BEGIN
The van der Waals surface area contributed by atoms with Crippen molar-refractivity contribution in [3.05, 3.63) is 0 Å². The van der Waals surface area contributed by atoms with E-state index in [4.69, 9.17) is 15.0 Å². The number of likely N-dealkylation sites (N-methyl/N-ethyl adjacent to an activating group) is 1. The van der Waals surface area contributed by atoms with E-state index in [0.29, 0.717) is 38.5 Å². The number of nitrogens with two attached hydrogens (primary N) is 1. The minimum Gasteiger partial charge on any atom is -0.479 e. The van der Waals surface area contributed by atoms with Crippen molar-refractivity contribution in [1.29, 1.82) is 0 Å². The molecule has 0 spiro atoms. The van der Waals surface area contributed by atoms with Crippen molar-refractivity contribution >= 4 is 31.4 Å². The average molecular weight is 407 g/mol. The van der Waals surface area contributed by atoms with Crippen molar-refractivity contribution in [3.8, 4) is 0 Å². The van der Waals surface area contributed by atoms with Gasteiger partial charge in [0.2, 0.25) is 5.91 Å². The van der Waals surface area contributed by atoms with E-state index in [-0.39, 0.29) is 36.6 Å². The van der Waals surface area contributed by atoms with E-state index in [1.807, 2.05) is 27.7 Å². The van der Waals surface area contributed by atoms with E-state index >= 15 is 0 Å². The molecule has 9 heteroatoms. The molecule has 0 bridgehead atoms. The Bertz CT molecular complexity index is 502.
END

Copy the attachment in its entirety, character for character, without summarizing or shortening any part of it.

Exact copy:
The van der Waals surface area contributed by atoms with Crippen molar-refractivity contribution in [3.05, 3.63) is 0 Å². The van der Waals surface area contributed by atoms with E-state index in [4.69, 9.17) is 15.0 Å². The number of likely N-dealkylation sites (N-methyl/N-ethyl adjacent to an activating group) is 1. The van der Waals surface area contributed by atoms with E-state index in [0.29, 0.717) is 38.5 Å². The number of nitrogens with two attached hydrogens (primary N) is 1. The minimum Gasteiger partial charge on any atom is -0.479 e. The van der Waals surface area contributed by atoms with Crippen molar-refractivity contribution in [1.29, 1.82) is 0 Å². The molecule has 0 spiro atoms. The van der Waals surface area contributed by atoms with Crippen molar-refractivity contribution >= 4 is 31.4 Å². The average molecular weight is 407 g/mol. The van der Waals surface area contributed by atoms with Crippen molar-refractivity contribution in [3.8, 4) is 0 Å². The van der Waals surface area contributed by atoms with Gasteiger partial charge in [0.2, 0.25) is 5.91 Å². The van der Waals surface area contributed by atoms with E-state index in [-0.39, 0.29) is 36.6 Å². The van der Waals surface area contributed by atoms with E-state index in [1.807, 2.05) is 27.7 Å². The van der Waals surface area contributed by atoms with E-state index >= 15 is 0 Å². The molecule has 9 heteroatoms. The molecule has 0 bridgehead atoms. The Bertz CT molecular complexity index is 502.